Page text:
geomagnetic pole

[ jē′ō-măg-nĕtĭk ]

One of two regions of the Earth with very high magnetic field strength, taken to be the points at which a line, drawn between the poles of an idealized magnetic dipole generating the Earth's magnetic field and extending out in both directions, would cross the earth's surface. The north pole of a magnet, such as a compass needle, is attracted to the geomagnetic north pole because the Earth's north pole is actually a magnetic south pole (and its geomagnetic south pole is a magnetic north pole). Magnetic reversals over the course of the Earth's history have switched the polarities of the geomagnetic poles many times. The geomagnetic poles are close to the geographical North and South poles, and to the Earth's magnetic poles. See also magnetic pole.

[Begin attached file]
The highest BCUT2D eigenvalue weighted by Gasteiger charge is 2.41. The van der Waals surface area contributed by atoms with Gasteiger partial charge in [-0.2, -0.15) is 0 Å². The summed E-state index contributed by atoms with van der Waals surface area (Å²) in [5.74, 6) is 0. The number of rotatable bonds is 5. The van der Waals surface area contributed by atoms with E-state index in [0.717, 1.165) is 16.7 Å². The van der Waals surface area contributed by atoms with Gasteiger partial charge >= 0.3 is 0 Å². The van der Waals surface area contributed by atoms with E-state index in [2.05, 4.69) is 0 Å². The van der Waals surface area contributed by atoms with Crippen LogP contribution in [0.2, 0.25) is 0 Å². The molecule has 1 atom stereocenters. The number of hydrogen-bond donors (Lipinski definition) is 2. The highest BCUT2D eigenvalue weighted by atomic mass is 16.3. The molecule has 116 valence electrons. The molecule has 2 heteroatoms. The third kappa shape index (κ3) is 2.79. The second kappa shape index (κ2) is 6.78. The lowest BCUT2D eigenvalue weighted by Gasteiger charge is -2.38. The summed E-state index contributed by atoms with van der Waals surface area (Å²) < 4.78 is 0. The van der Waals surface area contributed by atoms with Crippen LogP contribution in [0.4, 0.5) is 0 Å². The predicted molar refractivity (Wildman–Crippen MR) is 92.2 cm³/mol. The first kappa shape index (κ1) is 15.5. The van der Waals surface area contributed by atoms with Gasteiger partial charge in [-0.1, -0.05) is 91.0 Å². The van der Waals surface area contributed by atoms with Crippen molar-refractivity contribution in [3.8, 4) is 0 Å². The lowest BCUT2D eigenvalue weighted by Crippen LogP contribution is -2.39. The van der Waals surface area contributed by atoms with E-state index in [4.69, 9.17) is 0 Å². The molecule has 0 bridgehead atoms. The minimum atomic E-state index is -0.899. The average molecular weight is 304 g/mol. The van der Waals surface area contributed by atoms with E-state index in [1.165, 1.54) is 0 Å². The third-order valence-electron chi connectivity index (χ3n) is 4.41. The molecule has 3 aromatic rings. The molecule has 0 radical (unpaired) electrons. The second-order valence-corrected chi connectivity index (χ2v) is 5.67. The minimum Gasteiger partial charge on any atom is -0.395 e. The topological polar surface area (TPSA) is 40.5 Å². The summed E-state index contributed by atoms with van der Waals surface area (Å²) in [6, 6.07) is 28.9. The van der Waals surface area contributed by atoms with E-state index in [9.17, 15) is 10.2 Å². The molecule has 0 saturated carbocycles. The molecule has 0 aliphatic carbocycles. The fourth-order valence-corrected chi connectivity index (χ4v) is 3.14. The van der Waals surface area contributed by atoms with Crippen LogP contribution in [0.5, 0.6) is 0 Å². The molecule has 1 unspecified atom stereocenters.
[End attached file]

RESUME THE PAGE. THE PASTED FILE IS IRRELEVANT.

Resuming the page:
QUIZZES

IS YOUR DESERT PLANT KNOWLEDGE SUCCULENT OR DRIED UP?

Cactus aficionados, don't get left in the dust with this quiz on desert plants. Find out if you have the knowledge to survive this prickly foray into the desert!
Question 1 of 7
This tall, horizontally branched cactus is probably the most recognizable cactus in Arizona. What is it called?
The American Heritage® Science Dictionary Copyright © 2011. Published by Houghton Mifflin Harcourt Publishing Company. All rights reserved.